In the previous data snapshots, “Using PARAT to Rank Companies by Top AI Conference Publications” and “Where are Companies Publishing AI Papers,” we focused on AI publication output as a way to rank companies included in CSET’s Private-sector AI-Related Activity Tracker. However, PARAT provides yet another method for users to rank and filter companies—by the number of AI-related patents they hold (grouped by patent families).1
Using different metrics, such as total number of publications or total number of patents held, to assess a company’s AI output can lead to different conclusions. For example, a company may focus more on patenting its technology than on publishing research.
PARAT provides yet another method for users to rank and filter companies–by the number of AI-related patents they hold (grouped by patent families).
Counting the patents held by a company provides insight into the quantity and types of innovations that a company has worked on, or is currently working on. Additionally, patents can be a signal of what a company is interested in bringing to market, though there are some “non-market factors” that may motivate inventors to obtain patents.2 Thus, examining the AI patenting activity of companies can be an insightful way of assessing demonstrable AI output.
Within PARAT, users can rank and filter companies by their AI patent output by clicking the arrow next to the column header “AI Patents.” Based on this measure, IBM claims the top ranking, followed in order by Microsoft, Google, and two Chinese companies, Ping An and Baidu. Ping An is a Chinese holding company that handles insurance, banking, and financial services, while Baidu is a Chinese search engine. All five of these companies are categorized as “mature” based on public trading status, number of employees, and/or last funding round.
Figure 1 displays these top five companies’ patenting trends between 2010 and 2019. All five top AI patent-producing companies in PARAT show substantial growth after 2017, though Ping An distinguishes itself from the other top patenters in that it has virtually no patents prior to 2017.3
Figure 1. Patent evolution over time of top PARAT AI patenters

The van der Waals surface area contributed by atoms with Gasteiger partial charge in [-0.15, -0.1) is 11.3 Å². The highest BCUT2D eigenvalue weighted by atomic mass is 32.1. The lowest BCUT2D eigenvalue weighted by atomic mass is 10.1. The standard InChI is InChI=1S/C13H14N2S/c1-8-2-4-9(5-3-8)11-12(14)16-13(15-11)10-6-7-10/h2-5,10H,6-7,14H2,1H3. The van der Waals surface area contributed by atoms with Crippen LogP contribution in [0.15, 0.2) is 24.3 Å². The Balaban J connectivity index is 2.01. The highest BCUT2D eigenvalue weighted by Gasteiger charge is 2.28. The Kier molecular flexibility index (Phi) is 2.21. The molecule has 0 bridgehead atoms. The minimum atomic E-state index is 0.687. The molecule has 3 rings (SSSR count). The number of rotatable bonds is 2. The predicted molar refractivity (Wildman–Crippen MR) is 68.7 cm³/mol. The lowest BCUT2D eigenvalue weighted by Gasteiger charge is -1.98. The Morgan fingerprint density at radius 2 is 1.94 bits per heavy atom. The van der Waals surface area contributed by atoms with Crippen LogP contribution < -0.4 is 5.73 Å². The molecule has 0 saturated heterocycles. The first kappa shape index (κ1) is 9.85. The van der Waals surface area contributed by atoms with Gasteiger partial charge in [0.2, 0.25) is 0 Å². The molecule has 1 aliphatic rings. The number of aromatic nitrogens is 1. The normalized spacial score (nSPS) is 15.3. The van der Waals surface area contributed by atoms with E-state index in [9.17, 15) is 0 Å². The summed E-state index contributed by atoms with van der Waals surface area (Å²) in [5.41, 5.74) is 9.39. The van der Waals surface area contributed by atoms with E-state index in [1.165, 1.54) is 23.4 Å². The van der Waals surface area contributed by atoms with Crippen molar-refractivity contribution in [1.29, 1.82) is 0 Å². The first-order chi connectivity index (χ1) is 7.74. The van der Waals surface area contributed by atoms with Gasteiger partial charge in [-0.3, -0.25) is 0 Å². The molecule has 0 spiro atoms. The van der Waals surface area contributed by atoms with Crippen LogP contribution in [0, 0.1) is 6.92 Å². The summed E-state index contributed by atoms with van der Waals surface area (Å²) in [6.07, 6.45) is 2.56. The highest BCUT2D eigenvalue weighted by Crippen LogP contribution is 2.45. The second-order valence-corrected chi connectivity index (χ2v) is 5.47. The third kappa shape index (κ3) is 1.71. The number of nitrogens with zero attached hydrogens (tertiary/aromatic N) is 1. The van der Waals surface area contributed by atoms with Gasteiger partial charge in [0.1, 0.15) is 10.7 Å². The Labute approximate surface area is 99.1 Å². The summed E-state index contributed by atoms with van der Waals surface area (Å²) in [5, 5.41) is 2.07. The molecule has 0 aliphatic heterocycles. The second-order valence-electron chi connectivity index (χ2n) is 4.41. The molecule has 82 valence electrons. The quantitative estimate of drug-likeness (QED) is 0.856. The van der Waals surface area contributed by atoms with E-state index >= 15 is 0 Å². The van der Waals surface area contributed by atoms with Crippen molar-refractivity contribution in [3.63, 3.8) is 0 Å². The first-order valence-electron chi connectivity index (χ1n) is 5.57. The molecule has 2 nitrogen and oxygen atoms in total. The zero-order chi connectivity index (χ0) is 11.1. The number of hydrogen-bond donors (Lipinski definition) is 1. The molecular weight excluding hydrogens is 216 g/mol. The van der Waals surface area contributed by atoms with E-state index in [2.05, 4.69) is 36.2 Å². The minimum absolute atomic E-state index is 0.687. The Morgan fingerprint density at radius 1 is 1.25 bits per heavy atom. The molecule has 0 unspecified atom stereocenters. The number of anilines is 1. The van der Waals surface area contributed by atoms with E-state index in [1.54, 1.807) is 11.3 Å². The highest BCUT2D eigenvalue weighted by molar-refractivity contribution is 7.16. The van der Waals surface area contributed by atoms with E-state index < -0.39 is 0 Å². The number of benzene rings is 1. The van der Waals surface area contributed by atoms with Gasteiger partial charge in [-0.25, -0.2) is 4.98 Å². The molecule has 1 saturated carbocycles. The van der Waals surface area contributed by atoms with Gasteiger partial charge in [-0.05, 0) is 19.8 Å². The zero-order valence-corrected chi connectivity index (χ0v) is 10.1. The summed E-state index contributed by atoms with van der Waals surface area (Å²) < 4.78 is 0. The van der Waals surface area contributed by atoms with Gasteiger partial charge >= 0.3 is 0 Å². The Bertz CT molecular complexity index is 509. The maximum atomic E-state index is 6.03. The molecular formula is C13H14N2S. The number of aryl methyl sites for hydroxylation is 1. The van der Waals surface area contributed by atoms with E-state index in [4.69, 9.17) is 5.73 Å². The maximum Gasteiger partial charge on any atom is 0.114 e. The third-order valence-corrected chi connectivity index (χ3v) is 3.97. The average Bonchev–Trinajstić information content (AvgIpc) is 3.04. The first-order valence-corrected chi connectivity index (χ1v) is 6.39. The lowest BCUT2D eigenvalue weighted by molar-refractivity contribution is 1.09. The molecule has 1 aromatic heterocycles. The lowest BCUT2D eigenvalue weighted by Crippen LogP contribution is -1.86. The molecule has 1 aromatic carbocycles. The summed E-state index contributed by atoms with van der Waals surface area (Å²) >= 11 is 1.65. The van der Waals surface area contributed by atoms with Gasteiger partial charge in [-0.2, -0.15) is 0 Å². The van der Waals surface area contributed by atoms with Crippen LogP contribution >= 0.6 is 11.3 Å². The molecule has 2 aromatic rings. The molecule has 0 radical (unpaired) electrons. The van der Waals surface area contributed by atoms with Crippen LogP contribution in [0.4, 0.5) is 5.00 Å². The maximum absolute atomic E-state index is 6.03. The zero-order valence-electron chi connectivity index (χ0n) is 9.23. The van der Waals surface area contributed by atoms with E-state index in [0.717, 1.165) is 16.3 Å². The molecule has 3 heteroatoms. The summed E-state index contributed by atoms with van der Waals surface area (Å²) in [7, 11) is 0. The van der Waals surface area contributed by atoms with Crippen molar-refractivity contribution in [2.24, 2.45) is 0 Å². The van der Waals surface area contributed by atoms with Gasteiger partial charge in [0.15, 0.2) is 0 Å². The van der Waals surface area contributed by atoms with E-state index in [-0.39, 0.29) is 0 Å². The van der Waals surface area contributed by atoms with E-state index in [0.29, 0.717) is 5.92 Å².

Patent filings for many of these companies appeared to drop in 2019, but that may be attributed to lags in the patent data, and will be refreshed in version 2 of PARAT, scheduled for release later in 2022. The current PARAT interface includes patent filings between 2010 and 2019, with 57 companies having over 100 patents. Of these 57 companies, 33 are based in the United States, 13 are based in China, and six are based in Japan (see Figure 2).
Figure 2. Top PARAT AI Patenters by Country
To better understand which companies are the primary patenters of AI-related technology, we compare the rankings of PARAT companies to that of all companies. To do this, we use CSET’s unified dataset of merged patent data from 1790 Analytics and Digital Science’s Dimensions, which includes all patent filers, not just those included in PARAT. In this analysis, the most prolific AI patenters over the same time period are instead IBM, Baidu, Tencent, Samsung, and the State Grid Corporation of China (China’s state-run utility company). PARAT includes only a limited number of manually selected companies based on multiple AI metrics, only one of which is AI patents.4
When examining top patenters by country in our our unified patents dataset, the United States, China, Japan, Germany, and South Korea remain in the top eight for country affiliations of top AI patenters (including companies, universities, and other institutions) between 2010 and 2020 (see Figure 3).
Figure 3. Top AI Patenters by Country From All Organizations
Within the unified patents dataset, the country counts are more comparable than when only considering PARAT companies, as in Figure 2. This suggests that a large number of non-AI companies based in countries outside of the United States are patenting AI-related technology, as opposed to a more monopolized AI patent market in the United States. However, the outsized role of U.S. companies listed in PARAT in producing AI patents could be attributed to PARAT having more United States-based companies.
One of the significant values of PARAT is that companies are disambiguated: CSET researchers manually annotated subsidiary names and name variations of companies (e.g. “Intel” versus “Intel Corp” versus “Intel Corporation”). This resolution allows a more complete view of how many patents an institution is actually filing, and thus helps remedy a substantial problem when gleaning AI metrics at the organizational level.
Be on the lookout for the next snapshot in the PARAT series, to be posted online in two weeks, featuring more patent data.
- CSET publications typically measure patents using patent families. That is, counting all patent documents in a patent family, including applications and grant documents, as one patent, to avoid double-counting inventions. See Dewey Murdick and Patrick Thomas, “Patents and Artificial Intelligence: A Primer,” (Center for Security and Emerging Technology, September 2020). https://doi.org/10.51593/20200038 for details.
- For the purposes of the snapshot, we refer to patent families as patents. See also Sara Abdulla, “China’s Robotics Patent Landscape” (Center for Security and Emerging Technology, August 2021). https://doi.org/10.51593/20210002.
- Note that PARAT patent yearly counts are determined using application year rather than publication year, as some recent CSET publications have done. For a discussion on this, see Margarita Konaev and Sara M. Abdulla, “Trends in Robotics Patents: A Global Overview and an Assessment of Russia” (Center for Security and Emerging Technology, November 2021). https://doi.org/10.51593/20210012.
- Companies are included in PARAT per user feedback and CSET’s research priorities. For more information, see the Methodology section on the user interface.